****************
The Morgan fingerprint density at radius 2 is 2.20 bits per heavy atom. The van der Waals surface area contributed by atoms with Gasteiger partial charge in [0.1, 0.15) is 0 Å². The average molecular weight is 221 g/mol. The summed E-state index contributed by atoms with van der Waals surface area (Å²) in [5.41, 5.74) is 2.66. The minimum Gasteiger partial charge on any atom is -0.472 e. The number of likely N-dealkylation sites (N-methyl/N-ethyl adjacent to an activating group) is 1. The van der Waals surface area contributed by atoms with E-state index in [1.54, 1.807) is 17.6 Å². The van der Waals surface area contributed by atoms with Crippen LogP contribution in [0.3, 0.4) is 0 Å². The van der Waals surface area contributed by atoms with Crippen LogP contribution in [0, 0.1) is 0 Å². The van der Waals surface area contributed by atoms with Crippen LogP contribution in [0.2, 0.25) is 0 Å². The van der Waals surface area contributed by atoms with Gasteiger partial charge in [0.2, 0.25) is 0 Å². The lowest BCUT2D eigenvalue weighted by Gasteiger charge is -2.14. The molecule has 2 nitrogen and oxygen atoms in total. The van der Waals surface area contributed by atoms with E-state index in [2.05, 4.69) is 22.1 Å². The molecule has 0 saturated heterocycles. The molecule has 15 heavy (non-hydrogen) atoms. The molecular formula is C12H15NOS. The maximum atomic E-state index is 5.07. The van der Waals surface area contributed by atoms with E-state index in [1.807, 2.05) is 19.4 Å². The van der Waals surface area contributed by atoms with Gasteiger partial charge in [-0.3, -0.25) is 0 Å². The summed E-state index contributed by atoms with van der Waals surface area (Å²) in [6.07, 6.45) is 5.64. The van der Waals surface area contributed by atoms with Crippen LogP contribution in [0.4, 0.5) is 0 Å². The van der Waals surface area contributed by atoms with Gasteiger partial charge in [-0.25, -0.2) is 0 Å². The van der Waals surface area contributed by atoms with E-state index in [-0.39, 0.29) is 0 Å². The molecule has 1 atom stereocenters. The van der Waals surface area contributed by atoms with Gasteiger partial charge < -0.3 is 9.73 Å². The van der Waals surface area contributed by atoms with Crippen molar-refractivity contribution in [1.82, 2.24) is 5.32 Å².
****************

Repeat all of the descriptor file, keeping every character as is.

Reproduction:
The Morgan fingerprint density at radius 2 is 2.20 bits per heavy atom. The van der Waals surface area contributed by atoms with Gasteiger partial charge in [0.1, 0.15) is 0 Å². The average molecular weight is 221 g/mol. The summed E-state index contributed by atoms with van der Waals surface area (Å²) in [5.41, 5.74) is 2.66. The minimum Gasteiger partial charge on any atom is -0.472 e. The number of likely N-dealkylation sites (N-methyl/N-ethyl adjacent to an activating group) is 1. The van der Waals surface area contributed by atoms with E-state index in [1.54, 1.807) is 17.6 Å². The van der Waals surface area contributed by atoms with Crippen LogP contribution in [0.3, 0.4) is 0 Å². The van der Waals surface area contributed by atoms with Crippen LogP contribution in [0, 0.1) is 0 Å². The van der Waals surface area contributed by atoms with Crippen LogP contribution in [0.2, 0.25) is 0 Å². The van der Waals surface area contributed by atoms with Gasteiger partial charge in [0.2, 0.25) is 0 Å². The lowest BCUT2D eigenvalue weighted by Gasteiger charge is -2.14. The molecule has 2 nitrogen and oxygen atoms in total. The van der Waals surface area contributed by atoms with E-state index in [2.05, 4.69) is 22.1 Å². The molecule has 0 saturated heterocycles. The molecule has 15 heavy (non-hydrogen) atoms. The molecular formula is C12H15NOS. The maximum atomic E-state index is 5.07. The van der Waals surface area contributed by atoms with E-state index in [1.807, 2.05) is 19.4 Å². The van der Waals surface area contributed by atoms with Gasteiger partial charge in [-0.3, -0.25) is 0 Å². The summed E-state index contributed by atoms with van der Waals surface area (Å²) in [6.07, 6.45) is 5.64. The van der Waals surface area contributed by atoms with Crippen LogP contribution in [0.4, 0.5) is 0 Å². The van der Waals surface area contributed by atoms with Gasteiger partial charge in [-0.25, -0.2) is 0 Å². The van der Waals surface area contributed by atoms with E-state index in [-0.39, 0.29) is 0 Å². The molecule has 1 atom stereocenters. The van der Waals surface area contributed by atoms with Gasteiger partial charge < -0.3 is 9.73 Å². The van der Waals surface area contributed by atoms with Crippen molar-refractivity contribution in [1.82, 2.24) is 5.32 Å².